After we finally selected what we wanted at Fish's Eddy, my friend and I were lucky enough to get a woman with a completely hilarious and awesome personality at the cash register. She had a great hairstyle (bleached blonde and somewhat sticking up) and a blunt personality hard to find outside of New York. I loved her. She told us how she was 42, was on her third marriage to a 28 year old, had a crazy son who was a (she leaned forward to whisper in my ear "f-up"). We talked about abusive partners and she recommended that if I ever encountered violence in a relationship again, I should wait until the person was asleep -- "because everyone has to go to sleep" -- and pull out a bat. Eeeek, not my style!
But scary that so many people have been victims of violence. I talked a little about my old relationship, about my brother. It's funny how sometimes in New York, complete strangers open up to each other. She was ragging on men and poor Aaron stood there while she wrapped our purchases and dished with me. That's how it is.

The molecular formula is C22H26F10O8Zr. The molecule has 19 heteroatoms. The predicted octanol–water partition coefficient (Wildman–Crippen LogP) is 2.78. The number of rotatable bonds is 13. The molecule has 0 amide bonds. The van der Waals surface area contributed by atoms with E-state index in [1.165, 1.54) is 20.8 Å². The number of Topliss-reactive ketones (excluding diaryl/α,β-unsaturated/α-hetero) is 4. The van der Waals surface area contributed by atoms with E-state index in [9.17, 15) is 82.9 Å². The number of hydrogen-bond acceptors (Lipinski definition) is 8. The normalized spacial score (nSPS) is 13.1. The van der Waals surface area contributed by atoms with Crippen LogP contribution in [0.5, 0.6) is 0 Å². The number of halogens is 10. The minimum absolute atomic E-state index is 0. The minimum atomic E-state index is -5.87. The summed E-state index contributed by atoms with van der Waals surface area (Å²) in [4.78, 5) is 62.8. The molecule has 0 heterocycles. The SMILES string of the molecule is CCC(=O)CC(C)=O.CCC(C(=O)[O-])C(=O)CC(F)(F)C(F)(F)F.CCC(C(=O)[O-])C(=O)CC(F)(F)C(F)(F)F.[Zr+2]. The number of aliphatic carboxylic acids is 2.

I cherish these minor bonding moments. I love that in New York, because there is no personal space (small apartments, public transportation instead of private cars, cleaning your undies at the laundromat for everyone to see), the public sometimes becomes so personal. I love it. The suburbs, where I grew up, taught people to hold things in so much.
When I was younger, I was part of the zine culture. I did a zine called Freak, and was nearly suspended for the publication of it. I learned the importance then of the printed word, of speaking the truth. Sometimes it's hard to admit the truth - to say, "I had an abortion" or "I was raped" or "I had an abusive partner" but those are things you need to say sometimes so others realize they are not alone.